AHIP has released a new set of privacy principles that reaffirm the health insurance provider industry’s commitment to developing privacy, confidentiality, and cybersecurity practices to protect personal health information.
AHIP’s Board of Directors and its chief medical officers leadership team released core guiding priorities and a detailed roadmap to further protect the privacy, confidentiality, and cybersecurity of consumer health information. Health insurance providers have long been a leader in developing privacy, confidentiality, and cybersecurity practices to protect personal health information. These priorities reaffirm that commitment while offering a path forward for legislators and regulators to keep Americans’ health data secure and provide them with actionable health information.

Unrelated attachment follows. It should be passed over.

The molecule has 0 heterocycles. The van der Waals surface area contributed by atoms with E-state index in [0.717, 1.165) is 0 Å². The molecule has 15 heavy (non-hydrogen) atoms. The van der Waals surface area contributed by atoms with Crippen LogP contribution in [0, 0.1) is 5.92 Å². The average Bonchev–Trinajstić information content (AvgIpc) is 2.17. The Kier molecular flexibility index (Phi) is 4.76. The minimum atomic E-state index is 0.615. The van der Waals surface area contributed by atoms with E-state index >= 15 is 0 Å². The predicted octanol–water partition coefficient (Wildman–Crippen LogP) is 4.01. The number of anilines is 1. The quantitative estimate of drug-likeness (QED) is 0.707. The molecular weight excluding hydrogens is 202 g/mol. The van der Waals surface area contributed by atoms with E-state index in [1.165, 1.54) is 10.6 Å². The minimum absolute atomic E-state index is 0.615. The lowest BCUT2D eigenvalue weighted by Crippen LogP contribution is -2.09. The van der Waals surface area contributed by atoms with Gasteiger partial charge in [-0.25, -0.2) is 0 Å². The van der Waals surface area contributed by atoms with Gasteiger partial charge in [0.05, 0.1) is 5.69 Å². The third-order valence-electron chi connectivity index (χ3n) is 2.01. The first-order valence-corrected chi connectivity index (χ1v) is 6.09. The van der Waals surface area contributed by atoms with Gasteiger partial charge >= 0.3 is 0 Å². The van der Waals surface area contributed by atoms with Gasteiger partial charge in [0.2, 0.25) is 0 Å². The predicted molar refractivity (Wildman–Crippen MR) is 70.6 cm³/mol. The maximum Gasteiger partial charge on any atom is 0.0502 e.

“It is essential that every American is confident that their personal health information is private and protected—no matter who holds it,” said Matt Eyles, AHIP president and CEO. “Health insurance providers have long been committed to instituting privacy and cybersecurity practices to protect every individual’s personal health information – from employer-provided coverage to the individual market, from Medicare Advantage to Medicaid managed care. As new technologies emerge and the health care system continues to evolve, these priorities reaffirm AHIP and our members’ commitment to enhancing patients’ access to actionable health information while keeping their personal data secure. And by following the roadmap laid out by our industry’s leading experts, we believe that legislators and regulators can help give Americans the peace of mind they deserve.”
AHIP’s chief medical officers emphasized that new technologies—including telehealth, apps, and other digital health care services—should be subject to the Health Insurance Portability and Accountability Act (HIPAA) or similar requirements. They also advised that HIPAA and the Health Information Technology for Economic and Clinical Health Act and corresponding regulations should remain the primary legal framework for protecting Americans’ health information.